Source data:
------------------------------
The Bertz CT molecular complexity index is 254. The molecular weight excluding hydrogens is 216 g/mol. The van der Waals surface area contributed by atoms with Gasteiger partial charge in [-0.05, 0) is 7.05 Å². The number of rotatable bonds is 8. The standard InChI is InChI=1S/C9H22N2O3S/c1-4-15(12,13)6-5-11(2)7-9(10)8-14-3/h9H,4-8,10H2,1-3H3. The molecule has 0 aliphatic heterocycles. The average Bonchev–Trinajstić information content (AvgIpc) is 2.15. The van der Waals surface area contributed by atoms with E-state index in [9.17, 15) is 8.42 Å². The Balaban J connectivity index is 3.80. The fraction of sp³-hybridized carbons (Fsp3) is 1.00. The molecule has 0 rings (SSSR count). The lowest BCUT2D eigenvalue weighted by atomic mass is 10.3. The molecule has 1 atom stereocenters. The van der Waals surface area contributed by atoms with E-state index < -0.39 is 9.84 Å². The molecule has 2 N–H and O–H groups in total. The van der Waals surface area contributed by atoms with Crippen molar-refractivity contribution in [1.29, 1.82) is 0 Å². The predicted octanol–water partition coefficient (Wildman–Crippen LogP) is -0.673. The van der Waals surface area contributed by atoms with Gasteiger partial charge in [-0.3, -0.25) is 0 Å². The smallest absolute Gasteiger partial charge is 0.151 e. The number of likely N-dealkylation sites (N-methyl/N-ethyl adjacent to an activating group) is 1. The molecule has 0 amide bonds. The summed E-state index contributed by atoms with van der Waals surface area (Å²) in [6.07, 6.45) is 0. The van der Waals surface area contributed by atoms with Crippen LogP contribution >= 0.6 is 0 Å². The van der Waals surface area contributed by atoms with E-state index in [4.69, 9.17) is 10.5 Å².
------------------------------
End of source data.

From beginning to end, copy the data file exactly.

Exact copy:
The Bertz CT molecular complexity index is 254. The molecular weight excluding hydrogens is 216 g/mol. The van der Waals surface area contributed by atoms with Gasteiger partial charge in [-0.05, 0) is 7.05 Å². The number of rotatable bonds is 8. The standard InChI is InChI=1S/C9H22N2O3S/c1-4-15(12,13)6-5-11(2)7-9(10)8-14-3/h9H,4-8,10H2,1-3H3. The molecule has 0 aliphatic heterocycles. The average Bonchev–Trinajstić information content (AvgIpc) is 2.15. The van der Waals surface area contributed by atoms with E-state index in [9.17, 15) is 8.42 Å². The Balaban J connectivity index is 3.80. The fraction of sp³-hybridized carbons (Fsp3) is 1.00. The molecule has 0 rings (SSSR count). The lowest BCUT2D eigenvalue weighted by atomic mass is 10.3. The molecule has 1 atom stereocenters. The van der Waals surface area contributed by atoms with E-state index < -0.39 is 9.84 Å². The molecule has 2 N–H and O–H groups in total. The van der Waals surface area contributed by atoms with Crippen molar-refractivity contribution in [1.29, 1.82) is 0 Å². The predicted octanol–water partition coefficient (Wildman–Crippen LogP) is -0.673. The van der Waals surface area contributed by atoms with Gasteiger partial charge in [-0.3, -0.25) is 0 Å². The smallest absolute Gasteiger partial charge is 0.151 e. The number of likely N-dealkylation sites (N-methyl/N-ethyl adjacent to an activating group) is 1. The molecule has 0 amide bonds. The summed E-state index contributed by atoms with van der Waals surface area (Å²) in [6.07, 6.45) is 0. The van der Waals surface area contributed by atoms with Crippen LogP contribution >= 0.6 is 0 Å². The van der Waals surface area contributed by atoms with E-state index in [4.69, 9.17) is 10.5 Å².